I loved the palace, the twisting turning tunnels, the tiny rooms and then the vast light and richness of other parts.
Loved seeing Jays irrigation project come to fruition, was taken in along with Eliza about some people, and yet others were incredibly kind to her. It was difficult to know who to trust.
Some people and events I thought followed a predictable route, and I could see what was coming, except occasionally it veered off and I was completely wrong.
Great fun, and I love to be taken by surprise about events. There’s times, especially in the latter part of the book, where I just couldn’t see how things could work out, was heartbroken for Eliza, convinced Dinah would do something to make it come right, but where I just couldn’t see how. That’s why I’m a reader not a writer of course!!

Stars: Five, one to keep, to savour rereading, a story to really get lost in, transported to another time and place.

ARC supplied for review purposes by Netgalley and Publishers

Roman, A Cold Fury Hockey Novel, Sawyer Bennett

Roman, A Cold Fury Hockey Novel,  Sawyer Bennett

Roman: A Cold Fury Hockey Novel (Carolina Cold Fury Hockey) by [Bennett, Sawyer]

Genre:   Romance,

I love Sawyers writing style, the way she creates characters that I find feel real, that I can believe in, and plots that I could see happening.
Well, almost all, there’s a couple that haven’t worked for me, but then each book is individual and even if I love an authors style that doesn’t mean they’re an auto buy for me.
I’ve enjoyed a couple from the Cold Fury series, each are stand alone but the characters are connected via the CF team so you don’t need to read them all to follow the series. I’m not a sports enthusiast either, have never seen an ice hockey match, its not a big sport in UK….but I still can enjoy this series as it just provides background and a setting for the plots.

So – Roman, bad boy and proud of it, its what he’s known for, brings results, keeps him in the public eye, and makes him money.
Its kind of unfair the way manager Gray pushes him for it as its one of the reasons he’s so popular, and why her team wanted him in the first place.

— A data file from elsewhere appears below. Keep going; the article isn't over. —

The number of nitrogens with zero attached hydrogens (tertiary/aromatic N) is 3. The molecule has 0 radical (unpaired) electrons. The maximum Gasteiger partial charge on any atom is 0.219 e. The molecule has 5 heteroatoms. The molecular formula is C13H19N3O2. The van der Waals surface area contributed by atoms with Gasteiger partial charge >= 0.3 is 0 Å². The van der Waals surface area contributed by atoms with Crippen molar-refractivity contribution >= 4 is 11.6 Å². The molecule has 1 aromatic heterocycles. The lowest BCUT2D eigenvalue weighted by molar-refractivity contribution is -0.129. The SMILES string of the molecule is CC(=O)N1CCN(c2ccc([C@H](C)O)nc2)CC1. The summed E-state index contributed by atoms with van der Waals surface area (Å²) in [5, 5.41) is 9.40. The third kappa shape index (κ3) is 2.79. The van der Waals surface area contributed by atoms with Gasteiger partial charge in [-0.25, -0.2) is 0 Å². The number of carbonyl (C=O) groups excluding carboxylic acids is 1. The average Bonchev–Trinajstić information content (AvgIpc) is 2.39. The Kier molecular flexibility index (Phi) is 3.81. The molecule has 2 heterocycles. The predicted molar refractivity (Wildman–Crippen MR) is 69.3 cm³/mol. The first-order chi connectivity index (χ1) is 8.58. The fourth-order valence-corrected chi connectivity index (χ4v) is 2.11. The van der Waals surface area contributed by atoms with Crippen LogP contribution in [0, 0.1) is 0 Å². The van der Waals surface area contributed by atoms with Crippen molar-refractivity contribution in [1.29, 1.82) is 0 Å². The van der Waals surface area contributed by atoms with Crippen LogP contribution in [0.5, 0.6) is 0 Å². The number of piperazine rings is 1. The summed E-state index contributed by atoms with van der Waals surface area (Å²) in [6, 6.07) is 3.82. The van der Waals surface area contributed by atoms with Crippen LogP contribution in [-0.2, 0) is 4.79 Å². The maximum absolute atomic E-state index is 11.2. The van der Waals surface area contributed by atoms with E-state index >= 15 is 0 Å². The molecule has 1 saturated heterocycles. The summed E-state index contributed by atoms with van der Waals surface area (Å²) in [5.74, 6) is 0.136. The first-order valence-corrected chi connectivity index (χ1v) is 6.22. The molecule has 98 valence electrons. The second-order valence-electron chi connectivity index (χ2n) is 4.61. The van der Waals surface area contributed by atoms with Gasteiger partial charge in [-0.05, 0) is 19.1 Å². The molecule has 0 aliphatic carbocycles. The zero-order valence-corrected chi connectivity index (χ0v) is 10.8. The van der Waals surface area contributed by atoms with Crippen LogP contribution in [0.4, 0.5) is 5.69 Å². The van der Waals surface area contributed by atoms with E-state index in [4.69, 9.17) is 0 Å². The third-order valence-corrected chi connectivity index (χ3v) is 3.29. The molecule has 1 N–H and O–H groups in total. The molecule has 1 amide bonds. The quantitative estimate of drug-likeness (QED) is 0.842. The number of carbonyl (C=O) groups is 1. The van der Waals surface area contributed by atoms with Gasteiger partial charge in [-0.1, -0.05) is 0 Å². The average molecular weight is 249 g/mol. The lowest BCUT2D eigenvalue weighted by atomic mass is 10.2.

Dichotomy time: she wants him to be bad enough to help the team win, to bring in the publicity, but not that bad that it brings the team into disrepute. Roman’s got a tough line to straddle, trouble is they’re not agreeing where the line is drawn.

Then Lexi comes into the story, waiting to meet her father – and give him the news that he is her father – she gets chatting to Roman. He’s entranced by her and they start dating.
Brian, team owner, is convinced by her story right from the off and delighted to meet her, but his other daughter, Gray, isn’t so convinced and is pleased he’s having a DNA test done – Lexi’s suggestion. She comes to like Lexi though while they’re waiting for results but isn’t so keen on her dating Roman, for her the team is mega important and she worries that Roman may bring negative publicity to them if things go wrong between him and Lexi once the news of who she is gets out.

Its a great story, with a second helping of romance between Lexi’s boss Georgia – a fab woman, I want to be her – and Brian.
I love the way Lexi is such a sweetheart, everyone loves her and yet she’s not a spoiled lady, she’s a hard worker, happy with her life even though its not been easy, and that seems to rub off on everyone.
The scenes between her and Roman were perfect, hot and sensual yet not OTT, and it showed him in a different light to the cocky, aggressive public side he presented.
It was good to see more of Gray and Ryker and the kids too – they were in an earlier book and I love when we catch up with characters in a series like this.

Its a great read, great love story, solid plots and scenes, and a nice touch of drama towards the end. Being me I’d have liked that to play out a little longer, to be taken a bit further, I love some angst in a story and this could have taken more but its perfect for others just this way and I really enjoyed it as it is.

Stars: Four, a great addition to the series. A little more drama and angst would have been a five but it’s a solid four.

ARC supplied for review purposes by Netgalley and Publishers

Lady of Silver, Shona Husk

Lady of Silver, Shona Husk

Lady of Silver (Blood & Silver) by [Husk, Shona]

Genre:  romance, paranormal and fantasy

I’d enjoyed a couple of Shona’s stories and liked the sound of this, a hopefully new series.
It turned out to be a great read, a perfect balance of romance and fantasy. The main characters were interesting and felt very real and that’s always important for me. If they and the plots don’t feel as if they could happen (in the event magic etc is real..or maybe it is??) then I just don’t enjoy a story.

Shona takes the vampire legends and makes some subtle changes, the way they are made, where they begin and how to kill them.